Heat treatment services?

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Joshcrutchley1
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Heat treatment services?

Postby Joshcrutchley1 » Sat Apr 10, 2021 7:38 am

I had a company laser cut a new blade for a Spin I have that was snapped in half. I went with 440c so costs wouldn't get to high because I was already having other things cut out it. I need to get the bevels ground and have it heat treated. I don't have a bevel jig so I'm not sure if I'm going to grind it myself. I know many people do it free hand but that takes practice. I have 2 other small items I need heat treated as well. Does anyone know any alternatives to Peters? With the blade being so small should I do the bevels before or after HT?

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Re: Heat treatment services?

Postby Naperville » Sat Apr 10, 2021 4:21 pm

I don't know the answers to these questions. I plan to buy Larrin's book in hopes that it answers these questions. Blade Magazine has Larrin's book, and others on knife making. They may be of help.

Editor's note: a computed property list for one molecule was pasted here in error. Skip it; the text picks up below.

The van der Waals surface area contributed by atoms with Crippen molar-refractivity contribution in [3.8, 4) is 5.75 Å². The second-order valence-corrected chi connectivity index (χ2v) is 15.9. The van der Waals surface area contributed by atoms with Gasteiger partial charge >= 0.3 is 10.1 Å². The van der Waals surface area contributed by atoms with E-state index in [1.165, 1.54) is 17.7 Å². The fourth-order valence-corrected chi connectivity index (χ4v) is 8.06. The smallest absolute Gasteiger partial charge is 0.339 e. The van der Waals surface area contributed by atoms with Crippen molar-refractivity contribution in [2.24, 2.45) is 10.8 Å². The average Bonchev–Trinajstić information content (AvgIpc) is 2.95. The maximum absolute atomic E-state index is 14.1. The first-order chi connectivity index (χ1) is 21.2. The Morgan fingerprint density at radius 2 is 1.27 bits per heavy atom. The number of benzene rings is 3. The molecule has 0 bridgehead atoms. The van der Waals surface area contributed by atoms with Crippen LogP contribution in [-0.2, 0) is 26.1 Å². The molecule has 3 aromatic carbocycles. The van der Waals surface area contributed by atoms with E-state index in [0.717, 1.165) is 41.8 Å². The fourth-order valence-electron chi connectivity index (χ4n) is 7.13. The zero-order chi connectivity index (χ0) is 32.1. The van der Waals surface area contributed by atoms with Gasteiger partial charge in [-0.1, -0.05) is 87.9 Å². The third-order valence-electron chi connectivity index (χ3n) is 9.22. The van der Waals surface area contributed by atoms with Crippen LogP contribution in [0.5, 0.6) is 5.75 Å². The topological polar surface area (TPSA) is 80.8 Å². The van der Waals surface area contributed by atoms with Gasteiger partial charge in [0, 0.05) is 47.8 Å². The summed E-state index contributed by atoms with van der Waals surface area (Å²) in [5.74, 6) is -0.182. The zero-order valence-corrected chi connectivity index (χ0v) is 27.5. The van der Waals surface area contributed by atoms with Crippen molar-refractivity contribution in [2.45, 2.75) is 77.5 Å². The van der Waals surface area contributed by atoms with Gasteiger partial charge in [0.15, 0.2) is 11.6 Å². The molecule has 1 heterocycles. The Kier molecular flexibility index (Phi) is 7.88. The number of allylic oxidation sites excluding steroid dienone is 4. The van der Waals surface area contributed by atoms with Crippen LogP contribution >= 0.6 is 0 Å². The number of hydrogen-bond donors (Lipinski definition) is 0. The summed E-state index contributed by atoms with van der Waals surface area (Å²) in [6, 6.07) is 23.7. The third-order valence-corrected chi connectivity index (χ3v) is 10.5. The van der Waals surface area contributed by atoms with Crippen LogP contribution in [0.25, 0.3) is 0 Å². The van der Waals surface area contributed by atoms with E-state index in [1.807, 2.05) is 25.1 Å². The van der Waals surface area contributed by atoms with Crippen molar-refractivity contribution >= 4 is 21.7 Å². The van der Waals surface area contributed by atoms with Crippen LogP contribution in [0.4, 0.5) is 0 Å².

If you take a look, Amazon might have an index to his book.
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JRinFL
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Re: Heat treatment services?

Postby JRinFL » Sat Apr 10, 2021 4:23 pm

This thread from Bladeforums should be of some help. At least until the resident makers here post their recommendations.
https://www.bladeforums.com/threads/bes ... s.1172620/
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Re: Heat treatment services?

Postby TomAiello » Sat Apr 10, 2021 4:58 pm